A provocative thoughtpiece by David de Ugarte of lasindias.net:
He asks: “What can we learn from the way Jesuits are organized?”
The organizational base of the Jesuits gives us some basic keys on how an organization focused on doing and the creation of knowledge can sustain itself with a hacker ethic… as long as it knows how to pay the cost of not incorporating those who don’t have the necessary mettle, however intelligent or well-prepared they may be.
David de Ugarte:
“Chris Lowney, former Jesuit and former director of J.P. Morgan, is not a typical author of books on “leadership.” Rather his books define leadership as non-leadership, which is to say, they are not about how “conducting” others, but about how the structures of a community help its members generate meaning, become empowered in accordance with it, speak frankly, aspire to impossible things, and carry them out. In short: how an oranization can be a platform for its members, conducting their own lives, to build collectively.
His starting point is the history of the Company of Jesus and his central model is the first generations of Jesuits. Some features of the “selective process” of the members are especially interesting:
From the begining, the Company of Jesus had more work to do than people to do it… especially because, since it didn’t have a concrete objective, it encouraged its full members to investigate, learn, and innovate in a sort of hacker ethic avant la lettre, which, as we know, is a way to generate a tremendous diversity of initiatives and fields of development. The temptation, given this permanent lack of apprentices, was clear: lower the criteria of incorporation and begin “recruitment techniques.” Lowney tells about how, when they were presented to Iñigo de Loyola, he returned them with a note that said:
Reject them all or allow a few, but let it always continue to be very difficult to enter.
And he collects the testimony of a Jesuit who was a contemporary of the founder who described him by saying that
if there was one thing that made him want to keep living, it was being able to make admission to the Company stricter.
But if “getting in” was hard, getting started was no less so: the first mission of every new Jesuit started thousands of kilometers away. One out of every three died on the journey, at the end of which each one would face — practically alone, with no more resources than his own wits and correspondence that took years to arrive — the challenge of founding the company in a new place or setting a new undertaking in motion. The cost of entry couldn’t be higher… and after three years, each one had to return to headquarters, be reexamined, reaffirm himself, and await a new destination… Only half survived physically, and even fewer succeeded in their first mission. Soon there was a legion of former Jesuits. The result was a settling out that didn’t have to do with intelligence, but with strength of character… which had the effect of greater internal cohesion. While Jesuits call themselves “Soldiers of Christ” and organize themselves in a Company, it’s not that way by being a group based on affection, as Lowney erroneously says, but because Iñigo de Loyola took the model of military companies in which he and some of his companions had fought. The Jesuit fraternity is not merely a group of friends with common goals, it is a “band of brothers,” forged, like King Henry’s, in the permanent challenge and its demands of personal self-improvement.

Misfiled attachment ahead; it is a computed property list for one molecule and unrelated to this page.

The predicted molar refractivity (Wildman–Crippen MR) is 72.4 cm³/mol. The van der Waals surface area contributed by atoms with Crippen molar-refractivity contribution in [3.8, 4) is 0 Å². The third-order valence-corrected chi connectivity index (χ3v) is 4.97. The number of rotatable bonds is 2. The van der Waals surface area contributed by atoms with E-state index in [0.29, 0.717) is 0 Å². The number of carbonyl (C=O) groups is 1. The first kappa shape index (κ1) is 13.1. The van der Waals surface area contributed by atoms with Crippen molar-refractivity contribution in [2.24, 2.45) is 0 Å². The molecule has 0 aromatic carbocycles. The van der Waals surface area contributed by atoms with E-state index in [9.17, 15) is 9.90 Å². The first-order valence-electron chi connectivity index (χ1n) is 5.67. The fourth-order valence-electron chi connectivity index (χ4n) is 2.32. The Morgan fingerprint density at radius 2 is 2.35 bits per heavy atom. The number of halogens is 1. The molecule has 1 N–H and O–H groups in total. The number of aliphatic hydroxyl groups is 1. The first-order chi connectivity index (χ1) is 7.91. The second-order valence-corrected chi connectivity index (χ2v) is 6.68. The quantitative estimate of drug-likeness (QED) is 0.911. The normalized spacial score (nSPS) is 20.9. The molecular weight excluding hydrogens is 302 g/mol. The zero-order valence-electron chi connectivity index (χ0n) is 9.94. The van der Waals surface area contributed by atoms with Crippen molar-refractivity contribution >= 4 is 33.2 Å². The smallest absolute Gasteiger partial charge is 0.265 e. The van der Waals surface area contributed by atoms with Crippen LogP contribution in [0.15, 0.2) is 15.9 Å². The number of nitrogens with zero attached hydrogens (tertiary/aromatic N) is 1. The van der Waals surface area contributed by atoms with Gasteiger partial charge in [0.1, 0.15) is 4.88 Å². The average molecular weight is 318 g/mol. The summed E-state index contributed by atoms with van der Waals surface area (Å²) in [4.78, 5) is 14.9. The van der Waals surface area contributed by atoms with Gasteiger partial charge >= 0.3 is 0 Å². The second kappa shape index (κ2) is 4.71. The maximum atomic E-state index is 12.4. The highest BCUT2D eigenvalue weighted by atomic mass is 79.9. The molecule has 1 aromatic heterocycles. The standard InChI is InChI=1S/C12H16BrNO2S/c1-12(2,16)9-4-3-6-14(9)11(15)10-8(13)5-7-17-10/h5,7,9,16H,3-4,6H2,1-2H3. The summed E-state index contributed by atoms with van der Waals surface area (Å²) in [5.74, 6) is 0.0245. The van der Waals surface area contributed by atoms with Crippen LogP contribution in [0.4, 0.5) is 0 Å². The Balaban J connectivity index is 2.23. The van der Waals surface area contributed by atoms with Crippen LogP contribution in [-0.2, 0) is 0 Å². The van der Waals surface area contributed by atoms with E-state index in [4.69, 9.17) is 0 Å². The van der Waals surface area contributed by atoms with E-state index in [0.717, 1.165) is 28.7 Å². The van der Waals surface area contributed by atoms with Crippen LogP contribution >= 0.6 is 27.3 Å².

And, as we indianos know, this lifestyle of being “permanently passionate about change,” as Juan would say, can only be sustained by considerable individual strength of character. Tremendously centralized in a global space, but with some precarious means of communication, the Company of Jesus understood that its capacity for cohesion depended on the intimate strength of its nodes; so, as Peter Drucker points out, permanent self-examination, characteristic of Jesuits and Calvinists, was the great innovation of the two great militants forces of the time. They had understood, as Lowney highlights, that they only needed:
those who have the capacity to learn, innovate, take responsibility for their actions and take risks. These characteristics are not like the abilities required by a lawyer, an accountant, or a merchant. They are born of self-knowledge, not of vocational training.
As for concrete policies and their historical evolution, the relationship with power, scale, the emphasis on solitude and and the resulting tension between the concepts of person and individual, and a thousand topics connected with Jesuitism that haven’t lacked for criticism, that’s a whole different discussion.
The important thing about this literature we’re reviewing today is that clarifies for us that the Jesuit organizational base was characterized by a strict selection that began with the analysis of the applications, lasted three years, encouraged early defection through high entry costs and hard first missions, and openly and permanently demanded mettle in one’s character until one’s definitive incorporation after three years.
Obviously, the cost was leaving many people out, which resulted in a lot of noise and confused stories from men who were still of worth and intelligence, and who felt the need to justify defections that weren’t really based on theological differences, but on the inevitable tensions their character was subjected to in a process like this. The prize for those who made the cut was to live as multispecialists in a community that was a leader in knowledge development, but also in action and social transformation.”